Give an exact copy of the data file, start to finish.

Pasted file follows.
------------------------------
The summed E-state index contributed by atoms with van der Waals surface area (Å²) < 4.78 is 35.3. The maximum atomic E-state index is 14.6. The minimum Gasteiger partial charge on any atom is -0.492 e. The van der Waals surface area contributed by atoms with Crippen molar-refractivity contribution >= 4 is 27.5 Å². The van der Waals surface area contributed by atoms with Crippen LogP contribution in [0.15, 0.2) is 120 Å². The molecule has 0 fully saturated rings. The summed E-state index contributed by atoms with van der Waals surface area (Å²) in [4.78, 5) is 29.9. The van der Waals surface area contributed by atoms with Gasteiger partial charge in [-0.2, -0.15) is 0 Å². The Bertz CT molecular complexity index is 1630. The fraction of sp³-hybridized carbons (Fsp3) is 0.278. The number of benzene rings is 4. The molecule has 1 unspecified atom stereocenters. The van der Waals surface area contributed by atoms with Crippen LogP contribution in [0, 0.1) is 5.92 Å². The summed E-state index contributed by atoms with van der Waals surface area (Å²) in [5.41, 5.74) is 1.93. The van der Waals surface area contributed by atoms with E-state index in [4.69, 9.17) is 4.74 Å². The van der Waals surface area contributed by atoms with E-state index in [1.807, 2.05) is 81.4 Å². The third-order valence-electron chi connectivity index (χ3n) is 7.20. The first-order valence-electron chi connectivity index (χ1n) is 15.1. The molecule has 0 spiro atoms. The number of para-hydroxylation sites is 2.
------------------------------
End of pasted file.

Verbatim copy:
The summed E-state index contributed by atoms with van der Waals surface area (Å²) < 4.78 is 35.3. The maximum atomic E-state index is 14.6. The minimum Gasteiger partial charge on any atom is -0.492 e. The van der Waals surface area contributed by atoms with Crippen molar-refractivity contribution >= 4 is 27.5 Å². The van der Waals surface area contributed by atoms with Crippen LogP contribution in [0.15, 0.2) is 120 Å². The molecule has 0 fully saturated rings. The summed E-state index contributed by atoms with van der Waals surface area (Å²) in [4.78, 5) is 29.9. The van der Waals surface area contributed by atoms with Gasteiger partial charge in [-0.2, -0.15) is 0 Å². The Bertz CT molecular complexity index is 1630. The fraction of sp³-hybridized carbons (Fsp3) is 0.278. The number of benzene rings is 4. The molecule has 1 unspecified atom stereocenters. The van der Waals surface area contributed by atoms with Crippen LogP contribution in [0, 0.1) is 5.92 Å². The summed E-state index contributed by atoms with van der Waals surface area (Å²) in [5.41, 5.74) is 1.93. The van der Waals surface area contributed by atoms with E-state index in [4.69, 9.17) is 4.74 Å². The van der Waals surface area contributed by atoms with E-state index in [1.807, 2.05) is 81.4 Å². The third-order valence-electron chi connectivity index (χ3n) is 7.20. The first-order valence-electron chi connectivity index (χ1n) is 15.1. The molecule has 0 spiro atoms. The number of para-hydroxylation sites is 2.